Thanks for the replies. The guy isn't a mechanic, just a guy who has brought up some rather strange points about synthetic oil use. For instance - (BEGIN QUOTE) I personally am not a fan of synthetic oils in an internal combustion engine for several reasons; 1) Usually costs 2 to 3 times as much as conventional oil. 2) The manufacturer recommendation. 3) Synthetic does not burn well. Burn well? you ask. Every stroke of an internal combustion engine leaves a light film of oil in the combustion chamber. With dino oil, this film is combusted. With synthetic, because it has "such great thermal properties", the oil glazes to the combustion chamber and forms a ridge over time. This ridge will reduce the combustion area in effect raising compression. Over time, the compression can become to high resulting in combustion gases blowing by the piston and rings into the crankcase. The increased pressure will eventually take its toll on the connecting rods, bearings, and crank resulting in premature engine failure and more frequent engine overhaul. Big diesel engines are harder on motor oil than any internal combustion engine. Do some research and fine out what kind of oil those big diesel engines are running. Synthetic was developed for gas turbine engines, not internal combustion engines. Most conventional motor oils have additives that include a synthetic component to improve thermal properties. They are cheaper than pure synth and provide adequate protection. Synthetic oils have been around for decades. If they were really as good as their manufacturers claim, why do you think that most automotive and motorcycle manufacturers use conventional oil from the factory? I know there are a lot of proponents of synthetic oil on this forum. I don't mean to start a war, but would recommend that you do your homework before deciding to make the shift to synthetic in an internal combustion engine. (END QUOTE) I guess "they" have moved on about flat spots on bearings, and engines not breaking in. And I never knew that diesel engines weren't internal combustion engines!
 
Messages
1,141
Location
Texas
"Every stroke of an internal combustion engine leaves a light film of oil in the combustion chamber. With dino oil, this film is combusted. With synthetic, because it has "such great thermal properties", the oil glazes to the combustion chamber and forms a ridge over time. This ridge will reduce the combustion area in effect raising compression. Over time, the compression can become to high resulting in combustion gases blowing by the piston and rings into the crankcase. The increased pressure will eventually take its toll on the connecting rods, bearings, and crank resulting in premature engine failure and more frequent engine overhaul." Could this be a possibility?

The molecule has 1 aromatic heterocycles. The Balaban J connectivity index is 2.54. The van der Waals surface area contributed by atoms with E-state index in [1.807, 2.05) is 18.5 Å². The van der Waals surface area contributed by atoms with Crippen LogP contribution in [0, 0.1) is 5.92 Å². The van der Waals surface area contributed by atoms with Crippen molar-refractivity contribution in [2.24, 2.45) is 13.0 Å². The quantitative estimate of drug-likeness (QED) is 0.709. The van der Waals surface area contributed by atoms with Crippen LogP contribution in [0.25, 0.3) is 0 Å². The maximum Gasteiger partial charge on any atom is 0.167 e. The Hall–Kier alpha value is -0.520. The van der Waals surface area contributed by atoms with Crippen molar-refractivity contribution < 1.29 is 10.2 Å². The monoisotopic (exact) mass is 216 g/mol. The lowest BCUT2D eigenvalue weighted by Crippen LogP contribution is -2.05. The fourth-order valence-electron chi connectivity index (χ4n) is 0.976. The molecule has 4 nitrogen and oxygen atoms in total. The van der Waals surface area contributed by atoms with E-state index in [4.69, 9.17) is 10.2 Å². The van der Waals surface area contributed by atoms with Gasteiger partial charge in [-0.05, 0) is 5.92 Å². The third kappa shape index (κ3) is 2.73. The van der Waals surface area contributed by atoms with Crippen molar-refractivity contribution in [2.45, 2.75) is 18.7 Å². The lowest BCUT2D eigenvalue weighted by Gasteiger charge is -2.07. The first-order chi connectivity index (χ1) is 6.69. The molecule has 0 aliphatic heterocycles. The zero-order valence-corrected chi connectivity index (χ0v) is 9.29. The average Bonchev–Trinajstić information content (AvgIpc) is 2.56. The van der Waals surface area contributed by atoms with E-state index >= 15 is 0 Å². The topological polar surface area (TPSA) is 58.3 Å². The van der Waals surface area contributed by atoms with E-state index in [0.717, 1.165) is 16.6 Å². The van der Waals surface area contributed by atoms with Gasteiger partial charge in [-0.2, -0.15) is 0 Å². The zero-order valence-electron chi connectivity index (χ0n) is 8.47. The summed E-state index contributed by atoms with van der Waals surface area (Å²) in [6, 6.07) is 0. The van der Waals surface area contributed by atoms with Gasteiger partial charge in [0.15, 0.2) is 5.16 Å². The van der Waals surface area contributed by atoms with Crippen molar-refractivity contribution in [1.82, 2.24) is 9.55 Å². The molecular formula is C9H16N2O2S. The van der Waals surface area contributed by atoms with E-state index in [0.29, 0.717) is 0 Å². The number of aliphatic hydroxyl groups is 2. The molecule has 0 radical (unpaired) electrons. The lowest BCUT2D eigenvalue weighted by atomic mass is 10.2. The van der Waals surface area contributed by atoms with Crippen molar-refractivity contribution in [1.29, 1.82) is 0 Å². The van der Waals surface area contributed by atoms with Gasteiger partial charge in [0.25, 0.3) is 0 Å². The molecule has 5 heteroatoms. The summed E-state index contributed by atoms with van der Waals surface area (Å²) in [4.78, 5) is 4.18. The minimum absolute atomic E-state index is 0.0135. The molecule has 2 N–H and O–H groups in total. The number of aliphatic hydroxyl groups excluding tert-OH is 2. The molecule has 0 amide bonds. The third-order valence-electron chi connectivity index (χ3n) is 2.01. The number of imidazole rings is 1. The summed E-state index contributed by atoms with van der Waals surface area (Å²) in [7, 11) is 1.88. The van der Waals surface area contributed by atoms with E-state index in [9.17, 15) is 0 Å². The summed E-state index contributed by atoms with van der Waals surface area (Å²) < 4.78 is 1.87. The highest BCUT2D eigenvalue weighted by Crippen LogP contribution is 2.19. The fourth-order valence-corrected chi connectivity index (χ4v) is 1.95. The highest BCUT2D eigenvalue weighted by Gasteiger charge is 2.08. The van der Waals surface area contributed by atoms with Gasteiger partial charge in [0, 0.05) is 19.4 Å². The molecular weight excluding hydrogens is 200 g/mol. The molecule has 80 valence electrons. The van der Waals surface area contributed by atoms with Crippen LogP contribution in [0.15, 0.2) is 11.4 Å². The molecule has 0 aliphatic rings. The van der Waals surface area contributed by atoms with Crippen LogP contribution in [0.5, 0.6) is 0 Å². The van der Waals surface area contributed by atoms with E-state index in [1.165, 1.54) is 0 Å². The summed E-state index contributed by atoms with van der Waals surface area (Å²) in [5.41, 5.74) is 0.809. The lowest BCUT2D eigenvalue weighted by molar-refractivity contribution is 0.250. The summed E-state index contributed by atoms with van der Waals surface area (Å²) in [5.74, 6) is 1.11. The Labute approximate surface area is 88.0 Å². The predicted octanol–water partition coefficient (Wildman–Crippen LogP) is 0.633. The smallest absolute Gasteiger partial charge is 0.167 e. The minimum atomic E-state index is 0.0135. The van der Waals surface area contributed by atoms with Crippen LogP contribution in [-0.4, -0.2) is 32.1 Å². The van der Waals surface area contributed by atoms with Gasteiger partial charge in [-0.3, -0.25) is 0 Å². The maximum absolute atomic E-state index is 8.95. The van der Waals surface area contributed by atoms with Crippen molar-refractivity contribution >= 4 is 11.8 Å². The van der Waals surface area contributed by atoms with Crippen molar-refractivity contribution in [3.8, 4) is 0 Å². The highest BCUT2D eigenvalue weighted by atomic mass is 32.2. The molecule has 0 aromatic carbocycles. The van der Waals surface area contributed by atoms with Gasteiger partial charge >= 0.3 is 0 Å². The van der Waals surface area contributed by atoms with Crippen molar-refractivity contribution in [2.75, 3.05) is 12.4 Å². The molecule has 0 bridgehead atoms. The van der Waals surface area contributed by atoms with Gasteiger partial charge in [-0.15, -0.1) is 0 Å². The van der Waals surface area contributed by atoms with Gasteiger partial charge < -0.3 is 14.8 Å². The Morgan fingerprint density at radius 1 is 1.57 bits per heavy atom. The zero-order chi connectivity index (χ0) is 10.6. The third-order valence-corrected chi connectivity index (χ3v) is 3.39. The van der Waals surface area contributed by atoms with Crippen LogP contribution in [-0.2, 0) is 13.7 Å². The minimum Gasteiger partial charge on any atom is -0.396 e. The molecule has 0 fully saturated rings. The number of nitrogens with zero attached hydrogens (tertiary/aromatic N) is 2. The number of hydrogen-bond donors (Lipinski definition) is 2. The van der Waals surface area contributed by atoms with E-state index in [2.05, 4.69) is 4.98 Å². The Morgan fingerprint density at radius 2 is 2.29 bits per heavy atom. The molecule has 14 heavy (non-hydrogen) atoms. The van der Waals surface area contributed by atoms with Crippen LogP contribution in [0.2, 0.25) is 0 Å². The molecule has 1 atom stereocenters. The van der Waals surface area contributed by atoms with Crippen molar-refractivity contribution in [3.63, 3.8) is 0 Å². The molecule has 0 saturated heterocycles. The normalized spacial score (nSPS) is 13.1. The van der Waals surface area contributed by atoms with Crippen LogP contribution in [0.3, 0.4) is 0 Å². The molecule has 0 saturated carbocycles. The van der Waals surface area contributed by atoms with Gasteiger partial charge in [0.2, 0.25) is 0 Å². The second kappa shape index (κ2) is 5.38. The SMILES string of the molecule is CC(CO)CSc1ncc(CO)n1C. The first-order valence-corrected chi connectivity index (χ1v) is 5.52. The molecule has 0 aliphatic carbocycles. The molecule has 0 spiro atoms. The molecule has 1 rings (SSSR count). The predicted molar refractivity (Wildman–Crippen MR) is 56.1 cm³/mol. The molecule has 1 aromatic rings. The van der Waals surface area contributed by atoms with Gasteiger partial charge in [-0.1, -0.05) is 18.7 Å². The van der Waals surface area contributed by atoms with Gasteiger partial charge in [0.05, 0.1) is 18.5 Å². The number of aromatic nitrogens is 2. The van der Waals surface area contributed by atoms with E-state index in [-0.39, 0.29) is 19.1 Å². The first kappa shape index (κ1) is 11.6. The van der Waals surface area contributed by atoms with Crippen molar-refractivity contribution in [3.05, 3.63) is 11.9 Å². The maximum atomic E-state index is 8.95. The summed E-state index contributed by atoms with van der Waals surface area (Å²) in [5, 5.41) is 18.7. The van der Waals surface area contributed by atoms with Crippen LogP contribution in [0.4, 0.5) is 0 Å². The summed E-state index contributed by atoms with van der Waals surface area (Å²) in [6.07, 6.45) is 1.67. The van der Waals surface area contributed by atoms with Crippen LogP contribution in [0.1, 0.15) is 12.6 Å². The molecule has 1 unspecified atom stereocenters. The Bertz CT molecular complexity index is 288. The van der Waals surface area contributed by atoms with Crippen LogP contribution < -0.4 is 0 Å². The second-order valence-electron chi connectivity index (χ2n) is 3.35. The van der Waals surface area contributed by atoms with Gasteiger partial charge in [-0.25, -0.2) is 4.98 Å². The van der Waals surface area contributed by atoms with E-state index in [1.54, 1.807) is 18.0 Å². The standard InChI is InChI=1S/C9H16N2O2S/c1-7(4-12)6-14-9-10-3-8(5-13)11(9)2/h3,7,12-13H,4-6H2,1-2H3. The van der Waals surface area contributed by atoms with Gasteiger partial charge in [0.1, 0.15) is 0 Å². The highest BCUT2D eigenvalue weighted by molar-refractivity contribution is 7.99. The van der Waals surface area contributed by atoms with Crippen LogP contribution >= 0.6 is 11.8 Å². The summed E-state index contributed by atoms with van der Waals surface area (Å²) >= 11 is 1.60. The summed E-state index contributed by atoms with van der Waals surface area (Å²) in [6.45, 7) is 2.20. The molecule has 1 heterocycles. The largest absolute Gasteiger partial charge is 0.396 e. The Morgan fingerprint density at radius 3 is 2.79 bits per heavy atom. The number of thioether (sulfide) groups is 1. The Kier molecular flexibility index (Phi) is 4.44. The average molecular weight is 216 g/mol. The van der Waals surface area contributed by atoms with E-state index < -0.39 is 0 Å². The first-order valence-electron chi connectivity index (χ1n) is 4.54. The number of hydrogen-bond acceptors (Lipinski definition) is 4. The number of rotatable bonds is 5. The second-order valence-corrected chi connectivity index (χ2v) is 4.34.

Messages
135
Location
Ramsey
quote:
Originally posted by JavaMan: the oil glazes to the combustion chamber and forms a ridge over time. This ridge will reduce the combustion area in effect raising compression.
No. There is not a build-up on the top of the cylinder. About 3/8 of an inch below the top of the cylinder is wore away from the rings contacting the wall of the cylinder. The reason the ware is more at the top of the cylinder is because the ignition of the combustion gas pressure is higher when the piston is at the top. The pressure not only pushes the rings down but it also pushes the rings out against the side of the cylinder wall. The ridge is there because cylinder wall material is worn away, not from build-up.
 
Messages
1,268
Location
SoCal, CA USA
Not only that, but when the piston goes from moving up to down, the ring will slightly deform, and quite possibly the edges of the rings will change angle (for lack of a better description) and those edges will rub the liner there. If you've ever looked at an old cylinder bore, the ridge is scraped into the wall, not a buildup. Scott
 
Messages
1,141
Location
Texas
"About 3/8 of an inch below the top of the cylinder is wore away from the rings contacting the wall of the cylinder." If this is the ridge/glaze that is being referred to I understand. There will be no wear above this point because there is no friction to erode the surface.
 
Messages
1,141
Location
Texas
I'm confused by the way you use the term "glaze". I was referring only to this statement: "Burn well? you ask. Every stroke of an internal combustion engine leaves a light film of oil in the combustion chamber. With dino oil, this film is combusted. With synthetic, because it has "such great thermal properties", the oil glazes to the combustion chamber and forms a ridge over time." I can't explain this any further.
 
Messages
135
Location
Ramsey
quote:
Originally posted by JavaMan: the oil glazes to the combustion chamber and forms a ridge over time."
Yeah, the statement that guy made is not correct. I think he makes people dumber by talking to them.
 
Messages
267
Location
Idaho
Every cylinder that I have ever measured showed zero wear at the ridge. And also zero buildup. That's a new one on me, never heard of anything that would actually add material to a cylinder wall while running, although JC Whitney used to sell those little miracle pellets that were purported to do this. Reckon maybe they were made of synthetic oil? Heavy equipment mechanics tell me that engines that are run long periods of time with fewer start/stop cycles will show a more even wear pattern top-to-bottom than typical auto engines, which usually show heavy wear just under the ridge and taper to almost no wear at the bottom. Joe